One of the year’s big artistic projects is a seemingly redundant cycle of Beethoven symphonies, music that is already ubiquitous at the BSO and that had been partially explored in the rich context of the Beethoven/Schoenberg series just three years ago. What’s more, when the BSO’s winter tour was canceled and more dates in Symphony Hall opened up, rather than use it as an opportunity to break fresh ground, the BSO instead scheduled repeats of two Beethoven programs.
We are, in other words, still waiting for Levine-the-bold-visionary and Levine-the-cautious-orchestra-builder to be present on the same season. Must it really be one or the other?
There is also more that can be done on a structural level at the BSO. The orchestra has a historic tradition of commissioning new works, but it should take the next step and bring on board its own composer-in-residence, to write music, of course, but also to help oversee its new-music programming, engage the community, and bolster the organization’s overall creative vision from deep within its ranks. Ideally it would be someone who also conducts, and whose tastes in contemporary music are more catholic than Levine’s own, which tend to favor a particularly thorny stream of musical modernism.
It’s also time to push further beyond the rigid structure of the Symphony Hall subscription season. As I’ve urged before, the BSO needs a proper off-sight new music series where adventurous works can be played for niche audiences; it also needs its very own mid-season festivals that bring a more diverse audience more deeply inside the music.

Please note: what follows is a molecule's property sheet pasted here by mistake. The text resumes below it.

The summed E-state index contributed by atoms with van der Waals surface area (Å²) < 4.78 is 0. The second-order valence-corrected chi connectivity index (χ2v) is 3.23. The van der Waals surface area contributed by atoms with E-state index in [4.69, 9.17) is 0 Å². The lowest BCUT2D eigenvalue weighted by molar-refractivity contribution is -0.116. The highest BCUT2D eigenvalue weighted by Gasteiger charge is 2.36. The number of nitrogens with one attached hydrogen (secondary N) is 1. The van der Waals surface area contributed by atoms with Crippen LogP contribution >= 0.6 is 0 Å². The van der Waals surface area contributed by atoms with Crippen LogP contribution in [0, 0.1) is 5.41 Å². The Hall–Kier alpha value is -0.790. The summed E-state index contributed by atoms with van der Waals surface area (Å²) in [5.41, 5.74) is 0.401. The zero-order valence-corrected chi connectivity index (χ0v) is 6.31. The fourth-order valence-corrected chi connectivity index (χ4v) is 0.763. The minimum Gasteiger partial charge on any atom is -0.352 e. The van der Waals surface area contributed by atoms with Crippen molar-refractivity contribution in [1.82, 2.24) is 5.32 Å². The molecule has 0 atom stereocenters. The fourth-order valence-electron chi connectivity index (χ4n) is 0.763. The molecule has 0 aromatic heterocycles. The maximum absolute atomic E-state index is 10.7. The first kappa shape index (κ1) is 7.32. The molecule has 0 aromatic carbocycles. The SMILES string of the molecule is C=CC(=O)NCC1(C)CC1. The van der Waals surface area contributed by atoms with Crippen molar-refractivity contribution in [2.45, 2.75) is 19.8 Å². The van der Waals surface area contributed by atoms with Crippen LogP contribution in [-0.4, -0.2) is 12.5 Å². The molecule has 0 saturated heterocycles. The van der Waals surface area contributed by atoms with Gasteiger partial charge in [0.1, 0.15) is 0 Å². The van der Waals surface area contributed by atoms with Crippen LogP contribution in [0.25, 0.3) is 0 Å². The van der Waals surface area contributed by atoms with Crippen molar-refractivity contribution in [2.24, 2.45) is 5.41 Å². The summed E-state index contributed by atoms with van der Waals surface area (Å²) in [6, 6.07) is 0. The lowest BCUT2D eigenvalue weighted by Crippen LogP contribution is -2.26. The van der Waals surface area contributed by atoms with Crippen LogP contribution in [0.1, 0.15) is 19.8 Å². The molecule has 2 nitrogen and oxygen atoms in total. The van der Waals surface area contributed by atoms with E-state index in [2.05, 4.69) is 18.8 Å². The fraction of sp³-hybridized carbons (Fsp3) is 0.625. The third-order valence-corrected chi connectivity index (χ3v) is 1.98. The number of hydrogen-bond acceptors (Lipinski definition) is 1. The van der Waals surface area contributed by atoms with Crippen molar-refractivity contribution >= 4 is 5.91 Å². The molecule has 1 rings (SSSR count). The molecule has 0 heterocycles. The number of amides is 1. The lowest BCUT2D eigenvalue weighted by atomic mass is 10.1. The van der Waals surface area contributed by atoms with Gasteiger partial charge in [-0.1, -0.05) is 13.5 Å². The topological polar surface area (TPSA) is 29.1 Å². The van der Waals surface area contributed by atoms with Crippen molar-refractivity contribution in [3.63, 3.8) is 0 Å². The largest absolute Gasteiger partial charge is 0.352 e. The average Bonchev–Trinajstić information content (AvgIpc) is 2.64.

The BSO could also create opportunities for the public to build sustained relationships with exceptional performers, inviting a brilliant figure like, say, the pianist Pierre-Laurent Aimard for a residency that would entail multiple performances with a common thread. A figure of Aimard’s creative depth might also design breathtakingly original chamber programs to be performed with players from the orchestra.
More could also be done in the area of extra-musical programming. The BSO sits in one of the intellectual capitals of the world and yet, on most weeks, you would not know it. Beyond the current pre-concert talks and post-concert receptions, there could be more cultural scaffolding built out around the concerts through lectures, panels, films, university collaborations, and connections to literature and the visual arts.
It’s good to have prodding from examples in other cities, but the BSO does not necessarily have to look far away for inspiration. This, after all, was the orchestra of Koussevitzky, who believed passionately in the wellspring of American creative art, and the importance of the music director’s mission to galvanize the community around his vision of music’s past, present, and future.
The BSO needs to return to the task of its own reinvention so boldly begun when Levine was the new maestro in the news six seasons ago. He has vastly improved the BSO’s playing, and for that the city owes him an enormous debt of gratitude. The hall looks good too. The windows in Symphony Hall have been beautifully restored. Now it is time to open them.
Jeremy Eichler can be reached at email@example.com.